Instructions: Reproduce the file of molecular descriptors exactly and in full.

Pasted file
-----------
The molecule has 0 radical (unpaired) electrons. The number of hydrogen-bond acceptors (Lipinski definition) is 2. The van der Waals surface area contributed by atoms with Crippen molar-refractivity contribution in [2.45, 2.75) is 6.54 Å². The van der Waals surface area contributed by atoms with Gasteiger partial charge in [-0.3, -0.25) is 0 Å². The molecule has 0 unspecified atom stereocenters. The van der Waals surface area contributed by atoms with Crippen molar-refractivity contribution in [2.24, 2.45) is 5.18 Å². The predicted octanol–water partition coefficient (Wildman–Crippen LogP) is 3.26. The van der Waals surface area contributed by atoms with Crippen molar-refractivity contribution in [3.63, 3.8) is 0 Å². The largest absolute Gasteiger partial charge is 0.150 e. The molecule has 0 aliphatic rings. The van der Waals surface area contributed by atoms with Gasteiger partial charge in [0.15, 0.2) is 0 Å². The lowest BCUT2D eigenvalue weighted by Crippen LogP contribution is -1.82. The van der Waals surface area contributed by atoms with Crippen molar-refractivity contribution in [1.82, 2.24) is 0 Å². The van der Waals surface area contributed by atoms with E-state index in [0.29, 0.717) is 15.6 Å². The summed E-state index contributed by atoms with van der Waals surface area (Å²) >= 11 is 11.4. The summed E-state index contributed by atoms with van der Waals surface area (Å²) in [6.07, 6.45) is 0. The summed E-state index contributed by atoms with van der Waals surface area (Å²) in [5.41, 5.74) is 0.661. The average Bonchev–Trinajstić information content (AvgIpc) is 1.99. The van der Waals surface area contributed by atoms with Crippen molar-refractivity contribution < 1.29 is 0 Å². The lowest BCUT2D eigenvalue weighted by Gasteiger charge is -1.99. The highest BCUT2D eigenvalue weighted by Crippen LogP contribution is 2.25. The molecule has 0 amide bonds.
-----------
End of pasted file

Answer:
The molecule has 0 radical (unpaired) electrons. The number of hydrogen-bond acceptors (Lipinski definition) is 2. The van der Waals surface area contributed by atoms with Crippen molar-refractivity contribution in [2.45, 2.75) is 6.54 Å². The van der Waals surface area contributed by atoms with Gasteiger partial charge in [-0.3, -0.25) is 0 Å². The molecule has 0 unspecified atom stereocenters. The van der Waals surface area contributed by atoms with Crippen molar-refractivity contribution in [2.24, 2.45) is 5.18 Å². The predicted octanol–water partition coefficient (Wildman–Crippen LogP) is 3.26. The van der Waals surface area contributed by atoms with Crippen molar-refractivity contribution in [3.63, 3.8) is 0 Å². The largest absolute Gasteiger partial charge is 0.150 e. The molecule has 0 aliphatic rings. The van der Waals surface area contributed by atoms with Gasteiger partial charge in [0.15, 0.2) is 0 Å². The lowest BCUT2D eigenvalue weighted by Crippen LogP contribution is -1.82. The van der Waals surface area contributed by atoms with Crippen molar-refractivity contribution in [1.82, 2.24) is 0 Å². The van der Waals surface area contributed by atoms with E-state index in [0.29, 0.717) is 15.6 Å². The summed E-state index contributed by atoms with van der Waals surface area (Å²) >= 11 is 11.4. The summed E-state index contributed by atoms with van der Waals surface area (Å²) in [6.07, 6.45) is 0. The summed E-state index contributed by atoms with van der Waals surface area (Å²) in [5.41, 5.74) is 0.661. The average Bonchev–Trinajstić information content (AvgIpc) is 1.99. The van der Waals surface area contributed by atoms with Crippen molar-refractivity contribution < 1.29 is 0 Å². The lowest BCUT2D eigenvalue weighted by Gasteiger charge is -1.99. The highest BCUT2D eigenvalue weighted by Crippen LogP contribution is 2.25. The molecule has 0 amide bonds.